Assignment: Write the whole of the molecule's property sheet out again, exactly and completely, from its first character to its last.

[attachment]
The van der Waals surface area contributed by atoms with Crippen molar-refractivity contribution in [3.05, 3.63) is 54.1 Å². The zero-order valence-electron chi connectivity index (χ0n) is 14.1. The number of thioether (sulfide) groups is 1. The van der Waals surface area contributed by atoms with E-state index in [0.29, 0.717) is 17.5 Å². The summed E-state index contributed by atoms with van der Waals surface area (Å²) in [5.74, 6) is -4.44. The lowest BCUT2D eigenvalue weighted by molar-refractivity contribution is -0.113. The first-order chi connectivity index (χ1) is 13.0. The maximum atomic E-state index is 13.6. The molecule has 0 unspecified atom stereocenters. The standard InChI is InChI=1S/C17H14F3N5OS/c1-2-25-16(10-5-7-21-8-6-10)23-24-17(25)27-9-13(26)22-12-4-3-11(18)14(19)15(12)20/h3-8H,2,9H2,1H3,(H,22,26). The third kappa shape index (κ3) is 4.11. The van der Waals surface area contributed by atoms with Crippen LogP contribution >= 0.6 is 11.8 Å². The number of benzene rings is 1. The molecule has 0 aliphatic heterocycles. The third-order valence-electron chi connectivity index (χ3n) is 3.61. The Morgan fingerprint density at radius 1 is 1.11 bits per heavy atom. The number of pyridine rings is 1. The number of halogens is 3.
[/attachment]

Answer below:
The van der Waals surface area contributed by atoms with Crippen molar-refractivity contribution in [3.05, 3.63) is 54.1 Å². The zero-order valence-electron chi connectivity index (χ0n) is 14.1. The number of thioether (sulfide) groups is 1. The van der Waals surface area contributed by atoms with E-state index in [0.29, 0.717) is 17.5 Å². The summed E-state index contributed by atoms with van der Waals surface area (Å²) in [5.74, 6) is -4.44. The lowest BCUT2D eigenvalue weighted by molar-refractivity contribution is -0.113. The first-order chi connectivity index (χ1) is 13.0. The maximum atomic E-state index is 13.6. The molecule has 0 unspecified atom stereocenters. The standard InChI is InChI=1S/C17H14F3N5OS/c1-2-25-16(10-5-7-21-8-6-10)23-24-17(25)27-9-13(26)22-12-4-3-11(18)14(19)15(12)20/h3-8H,2,9H2,1H3,(H,22,26). The third kappa shape index (κ3) is 4.11. The van der Waals surface area contributed by atoms with Crippen LogP contribution >= 0.6 is 11.8 Å². The number of benzene rings is 1. The molecule has 0 aliphatic heterocycles. The third-order valence-electron chi connectivity index (χ3n) is 3.61. The Morgan fingerprint density at radius 1 is 1.11 bits per heavy atom. The number of pyridine rings is 1. The number of halogens is 3.